Wednesday, December 31, 2014

Illiteracy and the US Congress

When you saw the title to the blog posting you may have thought I was referring to education. While illiteracy among our nation's youth is worthy of a blog posting, that is not what I am writing about. I am writing about the epidemic of illiteracy among our representatives in Washington D.C. They can't seem to read the bills they pass. Now I am being facetious but the gist of it is this. Legislation matters. Words mean things. Especially when it comes to our nation's laws. Too often in Washington, we have Senators and Representatives who know bullet points but not the fine print. This is laziness, ignorance, and outrageous. We have a few problems that need to fixed for the next congress.
1. Too little time- Our Representatives and Senators cannot be expected to know what it is in a 2000 page bill in 24 hours. We have seen it time and time again. Bills that are too big and expansive, and too little time for markup, amending, and debating. Legislation is supposed to be a deliberate, slow process. It is not supposed to be rushed or hurried. Our legislators need time to read the bill themselves and understand the full ramifications of the bills before they vote.
2. Bills are too big and complicated- It amazes me that bills like H.R. 83, or Cromnibus, and The Affordable Care Act are thousands of pages long. These bills hurt our economy. They violate the  values of common sense, conservative thought. They are a blight on our legislative system. These atrocities of legislation are thousands of pages long, yet some of the greatest and meaningful documents are only pages long. Think of our Constitution. You can fit in your pocket, with a pocket sized edition. The Declaration of Independence is the same way. These two documents not only are the documents that defined and canonized our way of government. They have set the standard for democracy for over 200 years, and they can fit in your pocket. Try fitting a copy of the ACA or Cromnibus in your pocket. You will feel a draft is all I can say. Bills should be succinct. Bills should not be a catch all for hundreds of other bills. Amendments should be short and sweet. No more 500 page amendments. We need to simplify this process.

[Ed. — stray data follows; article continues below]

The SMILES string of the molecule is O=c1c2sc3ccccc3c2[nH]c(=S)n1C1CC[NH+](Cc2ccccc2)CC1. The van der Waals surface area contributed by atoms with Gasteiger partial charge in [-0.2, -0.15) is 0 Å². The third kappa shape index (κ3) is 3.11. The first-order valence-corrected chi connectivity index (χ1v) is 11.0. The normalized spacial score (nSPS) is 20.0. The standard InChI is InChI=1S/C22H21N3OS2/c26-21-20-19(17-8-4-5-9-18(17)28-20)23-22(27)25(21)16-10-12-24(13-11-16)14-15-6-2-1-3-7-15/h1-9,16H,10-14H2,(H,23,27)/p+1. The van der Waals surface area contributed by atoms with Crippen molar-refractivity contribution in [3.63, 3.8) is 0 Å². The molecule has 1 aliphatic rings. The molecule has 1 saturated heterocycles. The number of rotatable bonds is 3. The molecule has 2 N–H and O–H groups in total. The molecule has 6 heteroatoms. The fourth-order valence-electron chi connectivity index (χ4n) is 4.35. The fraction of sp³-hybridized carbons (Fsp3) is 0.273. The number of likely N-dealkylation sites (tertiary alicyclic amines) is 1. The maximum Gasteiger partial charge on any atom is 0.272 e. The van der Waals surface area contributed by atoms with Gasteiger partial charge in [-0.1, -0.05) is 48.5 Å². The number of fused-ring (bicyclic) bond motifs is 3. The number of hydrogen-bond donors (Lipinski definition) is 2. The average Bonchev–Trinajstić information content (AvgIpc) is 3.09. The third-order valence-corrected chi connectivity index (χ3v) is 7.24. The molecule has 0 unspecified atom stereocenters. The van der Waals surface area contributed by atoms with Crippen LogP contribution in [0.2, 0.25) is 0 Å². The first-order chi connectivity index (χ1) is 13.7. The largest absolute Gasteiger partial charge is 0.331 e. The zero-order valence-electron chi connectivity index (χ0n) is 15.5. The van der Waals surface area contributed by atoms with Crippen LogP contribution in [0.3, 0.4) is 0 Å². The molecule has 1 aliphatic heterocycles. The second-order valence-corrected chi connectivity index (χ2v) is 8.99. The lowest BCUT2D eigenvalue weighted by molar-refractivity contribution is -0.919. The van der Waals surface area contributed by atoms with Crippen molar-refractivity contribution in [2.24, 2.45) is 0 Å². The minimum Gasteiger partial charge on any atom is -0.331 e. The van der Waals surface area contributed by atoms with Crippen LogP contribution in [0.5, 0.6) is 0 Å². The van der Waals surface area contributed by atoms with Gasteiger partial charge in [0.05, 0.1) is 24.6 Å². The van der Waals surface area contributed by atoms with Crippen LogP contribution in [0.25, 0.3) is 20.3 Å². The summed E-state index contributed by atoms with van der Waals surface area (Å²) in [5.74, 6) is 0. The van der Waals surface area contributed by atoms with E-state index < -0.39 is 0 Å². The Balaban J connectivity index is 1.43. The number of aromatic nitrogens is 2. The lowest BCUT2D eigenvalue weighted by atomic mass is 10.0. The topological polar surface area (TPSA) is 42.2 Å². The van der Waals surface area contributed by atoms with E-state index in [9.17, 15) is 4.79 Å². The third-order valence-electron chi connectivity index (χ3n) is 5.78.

3. Read the bill- We elected our Senators and Representatives to govern. We did not vote for them to outsource the job of being a legislator. I understand the need for staffers. Staffers in Congress do a great job, but they do too much of the work. Legislators should be writing the bills. Legislators should be reading the bills. Too many times, a legislator will have talking or bullet points on legislation but other than that are clueless. Too many times their staff reads and researches the bill and not the legislator.
To prove my point, here is a section of an e-mail that our local Rep. Renee Ellmers sent my father. My dad had written her office to express his hope that she would vote against H.R. 83 or CROmnibus. Here is what she said that struck me.

" I took an oath to serve my constituents and that involves reviewing and understanding federal law, not voting based misinformation from outside groups with their own self-interest in mind. With that being said, our staff thoroughly reviewed H.R. 83, the Consolidated and Further Continuing Appropriations Act for FY2015
Notice a key phrase,
"our staff thoroughly reviewed H.R. 83"
My question to Rep. Ellmers is, why didn't you review the bill? If you took an oath to review and understand federal law than why did your staff and not you review HR 83?

Unfortunately, she did not read the bill, and she did not listen to my Father. She did not listen to the thousands of people in the 2nd district, who asked her to represent NC and DC. She voted for HR 83 anyways. I'm sad to say that in Rep. Ellmers case, even if she had read the bill and understood it, she still would have voted for it anyway. Since that is what the House GOP leadership wanted her to do.

The new GOP congress will have a fresh start. A new day in which to begin the process of reviving and repairing our damaged nation. I would hope that in addition to enacting common sense, conservative reforms that they would consider the above issues and reform our process of passing bills. Take your time. Cut the waste, and excess. Above all, read the bill. We have to live under it. The least they could do is read what they subject us to.

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